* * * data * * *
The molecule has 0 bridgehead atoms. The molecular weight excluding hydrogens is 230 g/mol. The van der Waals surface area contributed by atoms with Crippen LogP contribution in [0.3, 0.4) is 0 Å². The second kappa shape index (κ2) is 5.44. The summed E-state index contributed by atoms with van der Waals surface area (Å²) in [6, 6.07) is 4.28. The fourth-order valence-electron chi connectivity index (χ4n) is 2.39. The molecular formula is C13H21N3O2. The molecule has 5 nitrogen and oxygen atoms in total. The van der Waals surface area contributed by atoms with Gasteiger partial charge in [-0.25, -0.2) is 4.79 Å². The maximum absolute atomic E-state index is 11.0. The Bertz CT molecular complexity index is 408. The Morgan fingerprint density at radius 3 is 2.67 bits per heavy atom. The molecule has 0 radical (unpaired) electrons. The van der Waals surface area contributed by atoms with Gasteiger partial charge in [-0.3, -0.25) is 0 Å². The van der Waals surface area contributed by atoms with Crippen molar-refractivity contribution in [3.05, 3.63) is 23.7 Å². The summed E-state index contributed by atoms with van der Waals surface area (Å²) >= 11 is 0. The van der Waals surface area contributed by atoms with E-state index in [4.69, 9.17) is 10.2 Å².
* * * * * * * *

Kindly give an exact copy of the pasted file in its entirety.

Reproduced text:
The molecule has 0 bridgehead atoms. The molecular weight excluding hydrogens is 230 g/mol. The van der Waals surface area contributed by atoms with Crippen LogP contribution in [0.3, 0.4) is 0 Å². The second kappa shape index (κ2) is 5.44. The summed E-state index contributed by atoms with van der Waals surface area (Å²) in [6, 6.07) is 4.28. The fourth-order valence-electron chi connectivity index (χ4n) is 2.39. The molecular formula is C13H21N3O2. The molecule has 5 nitrogen and oxygen atoms in total. The van der Waals surface area contributed by atoms with Gasteiger partial charge in [-0.25, -0.2) is 4.79 Å². The maximum absolute atomic E-state index is 11.0. The Bertz CT molecular complexity index is 408. The Morgan fingerprint density at radius 3 is 2.67 bits per heavy atom. The molecule has 0 radical (unpaired) electrons. The van der Waals surface area contributed by atoms with Gasteiger partial charge in [-0.3, -0.25) is 0 Å². The van der Waals surface area contributed by atoms with Crippen molar-refractivity contribution in [3.05, 3.63) is 23.7 Å². The summed E-state index contributed by atoms with van der Waals surface area (Å²) >= 11 is 0. The van der Waals surface area contributed by atoms with E-state index in [4.69, 9.17) is 10.2 Å².